I decided not to use the main road to get back on the Southern Upland Way, and took the alternate route out of town using minor roads. It was then a long slow walk up hill into the forest. At the gate a notice warned if forestry operations were being undertaken to use the high level route – thankfully they did not.
The clouds that looked threatening overhead had thankfully continued on their way, as I had headed in the other direction, it was good to see the sky was brightening up. While I continued along the lower route it did not mean that it did not head up hill, and it had taken some time to reach the far edge of the forest.
I finally reached the bottom of the crags of Cape Fell, and looking back I as rather pleased not to have taken the higher route, and I could see the path descending via a series of zigzags on Croft Head.
From here the path stuck close to the valley bottom, and after a short stretch of moorland and then forest I could see the Over Phawhope Bothy below. It was good to have a sit down again in a bothy and read another visitors book.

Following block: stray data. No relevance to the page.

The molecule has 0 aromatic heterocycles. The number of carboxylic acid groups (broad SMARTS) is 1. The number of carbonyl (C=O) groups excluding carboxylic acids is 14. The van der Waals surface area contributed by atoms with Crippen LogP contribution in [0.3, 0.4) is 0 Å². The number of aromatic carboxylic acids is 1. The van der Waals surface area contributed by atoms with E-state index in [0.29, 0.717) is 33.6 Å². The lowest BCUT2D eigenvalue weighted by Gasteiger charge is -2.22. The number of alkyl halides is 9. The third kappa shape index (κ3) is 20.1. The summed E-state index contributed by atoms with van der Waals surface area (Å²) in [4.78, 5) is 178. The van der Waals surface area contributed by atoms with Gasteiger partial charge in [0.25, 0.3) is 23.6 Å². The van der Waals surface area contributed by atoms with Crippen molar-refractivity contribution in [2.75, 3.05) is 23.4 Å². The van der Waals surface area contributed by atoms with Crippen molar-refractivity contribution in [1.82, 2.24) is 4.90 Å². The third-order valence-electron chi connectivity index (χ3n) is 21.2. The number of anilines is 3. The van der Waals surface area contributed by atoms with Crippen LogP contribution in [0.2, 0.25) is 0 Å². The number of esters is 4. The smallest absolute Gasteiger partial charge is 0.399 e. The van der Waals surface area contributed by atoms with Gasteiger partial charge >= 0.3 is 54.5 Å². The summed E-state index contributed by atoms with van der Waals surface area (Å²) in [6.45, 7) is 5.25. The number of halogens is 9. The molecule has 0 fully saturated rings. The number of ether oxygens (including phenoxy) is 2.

There was then a good 6 miles of road walking, and very tiring it was following the Ettrick River. By the time I got to the style which took the path up the valley side, and then down towards the loch, my feet were aching badly so I stopped and let them air and dry out in the weak afternoon sun.
It was a little while but I finally joined up with the old drove road that would take me down the last hill and to the shore of the loch. It was just a question of whether I would get there before the rain started from the gathering back clouds building up behind me. It was about a draw, as I was only slightly damp as I reached the B&B.View the map in Google Maps, or here is the Google Earth KML file.
More photos (from all the days of walking) can be found in the photo gallery.